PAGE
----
4 Reasons 4 Billion People Are Still Offline

4 Reasons 4 Billion People Are Still Offline

The world took yet another small step towards becoming fully connected in 2015. An estimated 3.2 billion people are now online, up from 3 billion in 2014, according to a new report published by Facebook.

But this means that a further 4.1 billion people, over half of the world's population, are without any internet connection at all.

The ITU's Connect 2020 Agenda calls for at least 50% of developing nations' households to have internet access by 2020 and to reduce the cost and discrimination which is keeping many from being online.

In their study of global connectivity, Facebook identified four main barriers which continue to keep the ITU's ambitious plan out of reach, and highlights the ways we can overcome these challenges. As the report points out: "These barriers do not arise in isolation, nor can they be addressed in isolation. They function as a cluster, each one affecting the others."


This will depend on people's ability to access the web through a number of different means including wired, wireless or satellite connections. Despite the various ways of obtaining an internet connection, coverage remains limited for many.

Mobile network connections have aided in closing the availability gap. As much as 96% of the world's population does, in theory, have some access to a 2G network, but this technology will only cover basic data connectivity. At least 1.6 billion people have no access to 3G or 4G at all.

The costly alternative of satellite technology is also being replaced with more creative solutions including drones, balloons, low/medium earth orbit satellites and high-throughput geostationary satellites.


The price of data along with the cost of owning a device, a charger and other accessories is part of what is keeping people offline.

Facebook's report estimates that the cost of a 500 MB/month data plan remains financially inaccessible for 2 billion people. To developed nations, who consume almost three times as much on average, 500 MB/month might seem insufficient. That would account for only 17 websites, or 8 minutes of video per day.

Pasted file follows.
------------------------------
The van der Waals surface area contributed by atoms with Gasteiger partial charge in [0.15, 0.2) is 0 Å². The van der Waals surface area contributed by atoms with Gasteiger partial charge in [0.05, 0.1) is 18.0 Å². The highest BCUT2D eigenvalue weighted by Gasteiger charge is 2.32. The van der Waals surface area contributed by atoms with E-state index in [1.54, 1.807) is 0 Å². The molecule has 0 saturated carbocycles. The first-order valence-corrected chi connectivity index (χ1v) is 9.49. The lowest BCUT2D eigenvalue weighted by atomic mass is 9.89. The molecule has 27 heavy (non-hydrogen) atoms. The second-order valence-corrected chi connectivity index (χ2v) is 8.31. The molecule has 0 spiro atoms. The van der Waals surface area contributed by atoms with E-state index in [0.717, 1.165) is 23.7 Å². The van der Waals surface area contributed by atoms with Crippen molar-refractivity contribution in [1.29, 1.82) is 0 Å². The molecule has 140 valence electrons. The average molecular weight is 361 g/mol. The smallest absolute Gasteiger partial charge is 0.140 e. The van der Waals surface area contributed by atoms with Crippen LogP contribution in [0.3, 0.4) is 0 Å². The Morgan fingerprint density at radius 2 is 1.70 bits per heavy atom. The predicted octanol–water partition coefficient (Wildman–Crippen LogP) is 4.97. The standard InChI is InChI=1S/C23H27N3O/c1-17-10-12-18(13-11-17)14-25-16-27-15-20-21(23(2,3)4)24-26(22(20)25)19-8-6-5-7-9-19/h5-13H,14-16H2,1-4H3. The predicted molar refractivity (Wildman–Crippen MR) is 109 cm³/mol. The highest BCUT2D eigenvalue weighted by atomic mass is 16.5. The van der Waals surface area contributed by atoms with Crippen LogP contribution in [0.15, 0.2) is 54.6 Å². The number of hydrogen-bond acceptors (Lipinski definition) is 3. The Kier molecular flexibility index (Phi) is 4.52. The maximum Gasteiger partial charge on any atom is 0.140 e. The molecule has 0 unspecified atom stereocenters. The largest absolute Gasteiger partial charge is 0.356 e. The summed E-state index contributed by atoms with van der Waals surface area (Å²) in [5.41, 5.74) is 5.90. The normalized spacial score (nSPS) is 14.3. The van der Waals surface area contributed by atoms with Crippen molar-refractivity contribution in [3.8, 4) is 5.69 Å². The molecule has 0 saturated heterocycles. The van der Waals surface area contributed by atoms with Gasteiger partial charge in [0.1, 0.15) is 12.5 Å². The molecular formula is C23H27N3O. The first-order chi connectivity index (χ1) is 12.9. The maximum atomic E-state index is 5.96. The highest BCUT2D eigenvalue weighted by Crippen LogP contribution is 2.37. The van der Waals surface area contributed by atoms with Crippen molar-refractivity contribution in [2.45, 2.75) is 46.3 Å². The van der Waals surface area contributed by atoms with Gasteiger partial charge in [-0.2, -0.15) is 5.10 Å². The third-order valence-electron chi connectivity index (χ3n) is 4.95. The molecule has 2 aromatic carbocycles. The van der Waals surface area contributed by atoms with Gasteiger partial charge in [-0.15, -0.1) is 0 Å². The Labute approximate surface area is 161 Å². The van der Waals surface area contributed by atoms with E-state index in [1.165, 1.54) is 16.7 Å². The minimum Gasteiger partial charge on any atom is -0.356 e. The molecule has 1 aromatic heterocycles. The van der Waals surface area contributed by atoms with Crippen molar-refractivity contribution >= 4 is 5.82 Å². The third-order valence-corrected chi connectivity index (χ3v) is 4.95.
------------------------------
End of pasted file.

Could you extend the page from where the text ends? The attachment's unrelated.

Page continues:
Facebook estimates that around 500 million more people were able to access the internet in 2015 due to the rise in global incomes along with the falling prices of availability.


While those in developed countries often think of the internet as a time killer, many in developing nations fail to see the relevance of getting online. In order to make the web relevant to them, it would need to prove useful, relatable and accessible.

Language remains the most identifiable problem with internet relevance globally. Only 10 languages make up 89% of the internet, with 56% of it in English.

But there are over 7,000 languages spoken worldwide. It is estimated that to reach 98% of the worlds population, the internet would need to accommodate 800 languages.

Take, for example, Tanzania, where 98% of the population speaks Swahili. When Facebook introduced its platform in Swahili, the number of users in Tanzania increased significantly.

Language is only one way to create and encourage relevance. When a population is offered content that relates to them directly, usage increases.


A challenge exists to ensure that people have the skills, understanding, and cultural and social acceptance of the internet.

The world's literacy rate, for example, will continue to hold back populations in India, Africa and the Middle East, regardless of their ability to access the internet.

Meanwhile, education as a whole remains a barrier. In a survey conducted by Facebook of 11 countries, over two thirds of those currently offline did not know what the internet is. In Nigeria, 75% of the unconnected had never heard of the word 'internet.'

Familiarity with the devices used to access the web also remains a challenge. Those already using the internet were far more likely to know how to use a computer than those who did not.

There is also a sobering gender gap that exists online. In developing countries, the parity between male and female internet users can be startling. In India, women are between 60 and 70% less likely to use the internet, while in sub-Saharan Africa the gender gap can range from 45 to 70%.

Getting to 2020

If so many challenges are to be met in the next few years, it will require the efforts of private industry, governments, non-profits and citizen-led initiatives to achieve a common goal.

Through the sharing, application and review of best practices, it is possible to imagine a truly connected world.

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